Get a plan and a coach — especially if this is your first time.

You’ll want to make use of your limited time the most efficient and effective way possible, and that comes with a training plan designed by an expert coach. Remove the guesswork by following a tried-and-tested plan with proper build-up and recovery. A coach can take other factors into consideration when customizing a plan for you, like whether you’re a strong cyclist or need more work in the run, or have a work schedule that won’t allow you to get to a pool on a certain day of the week.

Enjoy the training.

Training hours will be long and on some days you just won’t feel like doing it. Maintaining consistency is key to successful training, so you need to find ways to enjoy and love the work you’re putting in. Training partners help ease the monotony and loneliness of training; the social aspect provides additional motivation to show up to a session. Traveling to camps where you can focus simply on training, especially with a like-minded group, can also help you get through the grind of a big week.

Don’t get caught up in what others are doing.

This happens a lot when a big group of people are training for the same race. You see that someone is doing a 200-kilometer ride this weekend, so you’re going to try to match it. You see that two weeks before the race, another guy is still hitting the big miles and sessions so you start to think that what you’ve done may not be enough. Trust in your training plan and your coach. Everyone is different and no one absorbs workloads the same. One person may recover well from runs, while another may not.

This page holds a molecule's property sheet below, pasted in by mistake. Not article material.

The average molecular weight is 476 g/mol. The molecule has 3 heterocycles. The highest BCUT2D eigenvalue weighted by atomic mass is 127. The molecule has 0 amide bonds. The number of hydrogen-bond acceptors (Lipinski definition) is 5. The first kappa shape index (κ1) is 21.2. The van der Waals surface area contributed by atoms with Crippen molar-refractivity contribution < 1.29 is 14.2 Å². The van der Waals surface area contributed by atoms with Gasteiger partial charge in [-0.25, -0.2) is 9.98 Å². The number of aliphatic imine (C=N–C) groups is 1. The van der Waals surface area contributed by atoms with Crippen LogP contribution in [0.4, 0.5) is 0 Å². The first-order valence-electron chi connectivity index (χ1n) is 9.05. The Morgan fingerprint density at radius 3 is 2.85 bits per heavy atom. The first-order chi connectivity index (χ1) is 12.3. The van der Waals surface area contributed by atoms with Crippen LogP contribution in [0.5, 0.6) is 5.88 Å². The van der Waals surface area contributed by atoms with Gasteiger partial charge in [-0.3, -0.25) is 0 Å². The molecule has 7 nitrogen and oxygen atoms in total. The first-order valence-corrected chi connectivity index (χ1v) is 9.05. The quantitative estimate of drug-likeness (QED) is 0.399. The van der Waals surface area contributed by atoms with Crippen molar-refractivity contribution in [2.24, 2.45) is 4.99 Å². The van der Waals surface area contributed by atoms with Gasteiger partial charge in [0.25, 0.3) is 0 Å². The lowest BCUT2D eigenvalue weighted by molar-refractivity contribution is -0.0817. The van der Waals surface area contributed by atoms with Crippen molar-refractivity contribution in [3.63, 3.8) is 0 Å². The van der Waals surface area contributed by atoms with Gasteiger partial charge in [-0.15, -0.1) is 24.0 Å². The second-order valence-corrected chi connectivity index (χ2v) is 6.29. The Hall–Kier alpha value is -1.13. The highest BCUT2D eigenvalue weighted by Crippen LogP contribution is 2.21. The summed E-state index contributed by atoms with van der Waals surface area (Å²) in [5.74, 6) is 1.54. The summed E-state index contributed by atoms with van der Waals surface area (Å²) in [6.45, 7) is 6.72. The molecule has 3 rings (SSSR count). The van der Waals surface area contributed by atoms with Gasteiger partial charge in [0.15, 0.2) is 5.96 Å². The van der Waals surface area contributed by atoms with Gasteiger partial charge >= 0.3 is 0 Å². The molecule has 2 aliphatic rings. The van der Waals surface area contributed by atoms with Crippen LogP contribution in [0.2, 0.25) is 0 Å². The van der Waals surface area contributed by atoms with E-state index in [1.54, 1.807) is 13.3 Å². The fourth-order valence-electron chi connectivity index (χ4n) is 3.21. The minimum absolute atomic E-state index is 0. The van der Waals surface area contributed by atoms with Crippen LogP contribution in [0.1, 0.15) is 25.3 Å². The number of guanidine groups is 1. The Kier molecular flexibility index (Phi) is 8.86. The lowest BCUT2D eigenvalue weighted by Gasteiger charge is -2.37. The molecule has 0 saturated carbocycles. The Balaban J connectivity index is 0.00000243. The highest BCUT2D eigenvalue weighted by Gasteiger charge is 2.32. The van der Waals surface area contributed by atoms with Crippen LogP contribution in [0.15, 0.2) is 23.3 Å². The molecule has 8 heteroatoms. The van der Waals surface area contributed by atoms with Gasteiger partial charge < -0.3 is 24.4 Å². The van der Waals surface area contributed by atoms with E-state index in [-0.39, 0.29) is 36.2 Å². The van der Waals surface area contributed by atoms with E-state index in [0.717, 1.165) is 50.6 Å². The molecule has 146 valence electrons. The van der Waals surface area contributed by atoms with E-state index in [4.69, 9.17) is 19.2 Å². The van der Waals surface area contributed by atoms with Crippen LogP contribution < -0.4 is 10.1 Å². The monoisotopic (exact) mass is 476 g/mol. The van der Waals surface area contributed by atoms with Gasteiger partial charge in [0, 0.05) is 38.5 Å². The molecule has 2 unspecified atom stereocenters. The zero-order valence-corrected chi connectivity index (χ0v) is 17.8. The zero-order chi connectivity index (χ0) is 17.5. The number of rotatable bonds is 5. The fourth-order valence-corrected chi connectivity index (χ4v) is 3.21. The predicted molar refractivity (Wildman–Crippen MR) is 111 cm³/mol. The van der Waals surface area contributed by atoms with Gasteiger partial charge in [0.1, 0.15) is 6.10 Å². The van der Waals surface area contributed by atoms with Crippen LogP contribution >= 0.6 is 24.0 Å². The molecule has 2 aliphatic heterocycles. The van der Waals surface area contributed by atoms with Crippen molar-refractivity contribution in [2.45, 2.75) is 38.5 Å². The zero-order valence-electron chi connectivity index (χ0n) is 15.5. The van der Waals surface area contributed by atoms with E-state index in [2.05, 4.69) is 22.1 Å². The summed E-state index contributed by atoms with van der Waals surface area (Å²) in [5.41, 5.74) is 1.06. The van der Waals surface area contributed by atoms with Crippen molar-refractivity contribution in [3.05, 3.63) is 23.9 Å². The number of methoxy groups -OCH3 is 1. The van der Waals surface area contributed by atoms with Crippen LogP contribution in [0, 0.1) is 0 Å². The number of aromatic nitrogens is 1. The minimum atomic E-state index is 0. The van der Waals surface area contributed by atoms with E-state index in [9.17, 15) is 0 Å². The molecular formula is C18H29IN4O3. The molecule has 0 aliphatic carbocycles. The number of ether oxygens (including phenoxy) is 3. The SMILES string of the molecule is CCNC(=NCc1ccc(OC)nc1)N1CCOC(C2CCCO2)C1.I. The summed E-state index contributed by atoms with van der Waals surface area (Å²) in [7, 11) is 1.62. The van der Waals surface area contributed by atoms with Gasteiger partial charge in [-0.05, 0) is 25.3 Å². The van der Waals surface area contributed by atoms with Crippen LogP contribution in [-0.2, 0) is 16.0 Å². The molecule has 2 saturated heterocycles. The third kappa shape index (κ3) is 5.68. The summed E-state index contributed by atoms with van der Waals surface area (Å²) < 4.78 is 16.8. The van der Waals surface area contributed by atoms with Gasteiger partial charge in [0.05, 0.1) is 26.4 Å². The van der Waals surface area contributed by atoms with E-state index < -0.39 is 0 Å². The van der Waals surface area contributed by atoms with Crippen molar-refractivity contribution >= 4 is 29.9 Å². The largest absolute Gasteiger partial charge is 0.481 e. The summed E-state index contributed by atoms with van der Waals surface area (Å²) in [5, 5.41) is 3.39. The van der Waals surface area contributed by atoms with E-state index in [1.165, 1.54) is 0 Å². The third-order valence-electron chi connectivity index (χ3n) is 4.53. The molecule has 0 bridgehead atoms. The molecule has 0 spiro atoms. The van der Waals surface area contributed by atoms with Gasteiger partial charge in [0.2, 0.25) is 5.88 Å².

Nutrition is key to survival.

If you’ve previously been doing shorter triathlons, you may have committed some mistakes in your race-day nutrition but were still able to finish well. An ironman exposes the flaws in your fueling strategy. The best time to work on your nutrition strategy is during your long rides and runs. You can test different gels, bars, and alternate nutrition like sandwiches and rice balls, determine whether your body absorbs calories better in liquid or solid form, and find out if you have difficulty absorbing fructose, lactose, or maltodextrin among other things. The key here is finding a nutrition solution you are comfortable consuming.

There is no such thing as an “easy” ironman, but you won’t regret crossing the finish line.

On race day, you will be tired physically, mentally, emotionally; it will hurt, and you will be tempted to pull the plug at various points. Because the race itself is so long, there’s plenty of time and opportunity for disaster to strike. But there’s also plenty of time and opportunity to recover and keep going until the finish line.

So, you want to be a Pinoy Ironman? Go for it — but go in with both eyes open, train well, and you will be well on your way to stepping across that finish line and be told, “You are an IRONMAN!”

About Noelle De Guzman

Noelle De Guzman is a freelance writer and recreational athlete with over 12 years of experience in fitness and endurance sport. She believes sport and an active healthy lifestyle changes lives.

Leave a Reply

Your email address will not be published.

This site uses Akismet to reduce spam. Learn how your comment data is processed.